“Some of the most admired people in the world have gotten to where they are due to their emotional intelligence.”

The second, is a three-question interview in September’s National Geographic magazine with U.S. former Surgeon General Vivek Murthy, where he advocates for emotional well-being.

“I think of emotional well-being as a resource within each of us that allows us to do more and to perform better. That doesn’t mean just the absence of mental illness. It’s the presence of positive emotions that allows us to be resilient in the face of adversity.”

White describes emotional intelligence as having five components: Self Awareness, Self-Regulation, Motivation, Empathy, and Social Skills, and then suggests skills a person can practice to enhance them.

Murthy says we can cultivate emotional well-being with simple tools like, sleep, physical activity, contemplative practices, and social interaction. In his third answer, his words fully resonated for me with his belief that there are two emotions that drive our decisions: love and fear.

I agree.

I hope you will follow the links of the images to read the full (brief) contents of their messages for yourself.

At Wintervale Ranch, we are all about the love, and Cyndie and Dunia offer several workshops that provide wonderful information and guidance about emotional intelligence.

Bolster emotional intelligence and unleash the power of love. The world will be a better place, and the people a happier human race.

That’s my sermon for today. Get out there and share the love!

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Trusting Intuition

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Yesterday, I wrenched success from the jaws of failure after I reacted thoughtfully and purposefully to the engine failure of our lawn tractor in the middle of mowing the hill of our back yard. With barely a minute of pause to simply sit and contemplate the predicament, I decided to spring into action. I was racing the weather.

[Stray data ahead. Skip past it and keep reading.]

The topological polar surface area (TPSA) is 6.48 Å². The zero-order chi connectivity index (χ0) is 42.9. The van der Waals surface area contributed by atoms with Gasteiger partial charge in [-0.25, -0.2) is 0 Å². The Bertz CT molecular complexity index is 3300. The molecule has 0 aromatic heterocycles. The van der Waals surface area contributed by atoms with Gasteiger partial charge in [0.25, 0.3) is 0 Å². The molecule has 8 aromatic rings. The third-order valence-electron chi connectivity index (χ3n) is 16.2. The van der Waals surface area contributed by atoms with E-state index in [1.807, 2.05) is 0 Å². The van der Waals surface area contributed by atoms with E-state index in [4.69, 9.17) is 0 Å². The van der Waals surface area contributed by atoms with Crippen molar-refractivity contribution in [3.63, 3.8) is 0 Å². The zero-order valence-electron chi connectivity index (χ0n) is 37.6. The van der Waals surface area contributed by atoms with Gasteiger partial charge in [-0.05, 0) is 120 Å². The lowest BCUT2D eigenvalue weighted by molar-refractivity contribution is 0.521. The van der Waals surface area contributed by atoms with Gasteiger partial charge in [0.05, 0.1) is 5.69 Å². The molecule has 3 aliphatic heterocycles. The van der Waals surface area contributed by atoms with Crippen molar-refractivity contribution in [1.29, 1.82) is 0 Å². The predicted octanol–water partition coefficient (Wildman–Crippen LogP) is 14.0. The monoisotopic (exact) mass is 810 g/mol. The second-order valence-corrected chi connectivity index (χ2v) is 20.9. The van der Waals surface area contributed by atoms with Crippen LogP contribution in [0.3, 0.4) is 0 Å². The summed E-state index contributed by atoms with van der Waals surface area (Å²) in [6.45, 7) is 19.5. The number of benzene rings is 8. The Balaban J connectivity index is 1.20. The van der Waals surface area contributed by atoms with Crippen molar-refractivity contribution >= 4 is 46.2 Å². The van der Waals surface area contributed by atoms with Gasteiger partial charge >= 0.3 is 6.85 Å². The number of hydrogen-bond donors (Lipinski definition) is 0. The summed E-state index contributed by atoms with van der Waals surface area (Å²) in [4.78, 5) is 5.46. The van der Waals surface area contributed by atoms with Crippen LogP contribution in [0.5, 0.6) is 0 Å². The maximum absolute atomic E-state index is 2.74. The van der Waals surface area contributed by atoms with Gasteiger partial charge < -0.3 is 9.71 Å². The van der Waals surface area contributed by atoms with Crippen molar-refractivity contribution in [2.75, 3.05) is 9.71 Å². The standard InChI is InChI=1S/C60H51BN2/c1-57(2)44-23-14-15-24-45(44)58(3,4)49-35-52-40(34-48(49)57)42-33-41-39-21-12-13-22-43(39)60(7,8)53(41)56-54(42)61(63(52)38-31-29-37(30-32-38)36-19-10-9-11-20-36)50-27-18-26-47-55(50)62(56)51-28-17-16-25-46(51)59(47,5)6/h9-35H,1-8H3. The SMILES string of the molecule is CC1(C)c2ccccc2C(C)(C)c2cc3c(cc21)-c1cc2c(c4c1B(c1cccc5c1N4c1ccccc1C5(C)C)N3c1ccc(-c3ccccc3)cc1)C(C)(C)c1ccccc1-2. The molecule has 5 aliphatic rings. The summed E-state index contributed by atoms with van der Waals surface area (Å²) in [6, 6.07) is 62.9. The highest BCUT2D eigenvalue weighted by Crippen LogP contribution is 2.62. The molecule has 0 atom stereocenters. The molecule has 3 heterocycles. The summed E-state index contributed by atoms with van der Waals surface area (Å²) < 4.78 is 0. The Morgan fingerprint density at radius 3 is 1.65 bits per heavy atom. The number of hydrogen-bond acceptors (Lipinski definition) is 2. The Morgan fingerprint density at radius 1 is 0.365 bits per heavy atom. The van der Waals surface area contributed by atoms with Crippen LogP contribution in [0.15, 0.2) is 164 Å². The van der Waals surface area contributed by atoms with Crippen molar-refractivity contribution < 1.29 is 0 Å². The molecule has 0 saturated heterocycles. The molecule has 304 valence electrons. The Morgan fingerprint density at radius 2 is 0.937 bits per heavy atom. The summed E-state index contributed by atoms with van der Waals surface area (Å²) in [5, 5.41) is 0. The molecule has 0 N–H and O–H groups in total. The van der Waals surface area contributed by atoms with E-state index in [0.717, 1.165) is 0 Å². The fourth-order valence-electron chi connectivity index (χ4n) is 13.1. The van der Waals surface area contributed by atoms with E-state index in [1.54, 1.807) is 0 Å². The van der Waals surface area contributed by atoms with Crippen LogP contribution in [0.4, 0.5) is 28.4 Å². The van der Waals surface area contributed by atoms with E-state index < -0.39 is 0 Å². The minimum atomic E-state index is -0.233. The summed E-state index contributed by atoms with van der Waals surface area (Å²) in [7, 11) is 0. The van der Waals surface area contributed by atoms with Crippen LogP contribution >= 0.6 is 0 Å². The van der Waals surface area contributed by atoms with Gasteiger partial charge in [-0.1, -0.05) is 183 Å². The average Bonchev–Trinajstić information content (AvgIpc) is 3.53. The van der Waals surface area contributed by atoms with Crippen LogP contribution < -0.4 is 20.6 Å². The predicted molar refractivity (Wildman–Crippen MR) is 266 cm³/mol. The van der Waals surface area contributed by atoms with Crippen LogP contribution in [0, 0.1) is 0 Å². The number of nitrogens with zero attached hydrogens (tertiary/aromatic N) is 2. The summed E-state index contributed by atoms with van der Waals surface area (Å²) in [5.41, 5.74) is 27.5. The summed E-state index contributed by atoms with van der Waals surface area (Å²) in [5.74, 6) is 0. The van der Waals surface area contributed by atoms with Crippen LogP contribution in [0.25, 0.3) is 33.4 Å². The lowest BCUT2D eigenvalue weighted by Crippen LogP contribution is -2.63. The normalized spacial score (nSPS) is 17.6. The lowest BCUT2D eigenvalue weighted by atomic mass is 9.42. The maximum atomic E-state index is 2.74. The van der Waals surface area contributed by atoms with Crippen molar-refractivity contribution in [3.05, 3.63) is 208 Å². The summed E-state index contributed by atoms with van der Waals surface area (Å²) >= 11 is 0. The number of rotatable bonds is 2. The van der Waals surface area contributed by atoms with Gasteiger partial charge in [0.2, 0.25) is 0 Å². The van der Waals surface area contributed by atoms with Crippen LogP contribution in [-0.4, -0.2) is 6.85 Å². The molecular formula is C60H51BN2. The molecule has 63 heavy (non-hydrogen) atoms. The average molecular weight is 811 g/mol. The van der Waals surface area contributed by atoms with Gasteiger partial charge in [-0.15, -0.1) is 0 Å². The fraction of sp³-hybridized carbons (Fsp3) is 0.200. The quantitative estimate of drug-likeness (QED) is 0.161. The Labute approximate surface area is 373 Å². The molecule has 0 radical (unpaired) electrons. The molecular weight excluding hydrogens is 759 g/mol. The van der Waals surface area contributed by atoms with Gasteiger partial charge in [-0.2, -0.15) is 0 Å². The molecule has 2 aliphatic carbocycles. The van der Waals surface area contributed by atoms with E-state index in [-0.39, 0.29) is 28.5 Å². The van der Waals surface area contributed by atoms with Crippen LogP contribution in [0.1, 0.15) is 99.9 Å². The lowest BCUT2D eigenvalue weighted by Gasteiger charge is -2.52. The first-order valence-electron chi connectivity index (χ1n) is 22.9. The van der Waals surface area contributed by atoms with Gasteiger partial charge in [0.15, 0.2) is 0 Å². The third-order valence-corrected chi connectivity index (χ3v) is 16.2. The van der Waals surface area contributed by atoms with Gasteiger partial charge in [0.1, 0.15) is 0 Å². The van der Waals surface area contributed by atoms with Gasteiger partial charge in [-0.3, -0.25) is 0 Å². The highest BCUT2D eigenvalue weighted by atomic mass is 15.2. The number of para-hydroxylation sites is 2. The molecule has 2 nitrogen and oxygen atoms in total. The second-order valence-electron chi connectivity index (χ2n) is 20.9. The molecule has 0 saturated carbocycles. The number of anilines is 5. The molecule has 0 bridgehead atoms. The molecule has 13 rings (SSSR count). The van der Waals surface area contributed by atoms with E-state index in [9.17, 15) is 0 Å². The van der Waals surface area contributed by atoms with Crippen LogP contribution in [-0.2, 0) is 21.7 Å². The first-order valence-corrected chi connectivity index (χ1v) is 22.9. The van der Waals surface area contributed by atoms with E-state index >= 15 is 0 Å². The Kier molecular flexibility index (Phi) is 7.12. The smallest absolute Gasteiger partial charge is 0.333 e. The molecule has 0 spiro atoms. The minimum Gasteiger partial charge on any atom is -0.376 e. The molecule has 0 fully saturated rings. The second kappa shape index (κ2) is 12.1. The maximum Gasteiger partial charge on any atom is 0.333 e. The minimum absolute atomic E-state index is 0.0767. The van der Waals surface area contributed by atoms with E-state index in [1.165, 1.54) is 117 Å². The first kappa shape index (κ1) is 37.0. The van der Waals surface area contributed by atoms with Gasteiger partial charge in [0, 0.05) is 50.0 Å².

After a quick test to see if I could push the tractor uphill, I went to get the ATV and a nylon tow rope. It was possible that the mower was just low on gas, but it was way too soon to have used the entire tank, based on previous experience. I was concerned that maybe the engine was working harder than usual and burning more fuel. That deserved attention.

There was evidence to support this possibility. You see, I was in a hurry to beat the coming rain, so I started early enough in the day that the dew had not dried off the grass. There were sticky wads of wet cuttings littering the lanes where the mower had already passed. It was likely the bottom of the deck had become caked with dirt and grass that was severely hampering the efficiency of the whole operation.

Despite the time pressure of impending precipitation, I disconnected the deck to pull it out and flip it over to clear the debris. Working quickly, I did a perfectly imperfect job of sufficiently completing that task. With the deck out, I wanted to grease the three spindles, but remembered I hadn’t reloaded the grease gun last time it sputtered out on me.

What better time than right then. Usually, for this kind of task that I rarely deal with, I struggle to recall how I did it last time, and make six mistakes before figuring out the simple technique. Yesterday, my intuition was strong, and I got it right, first try.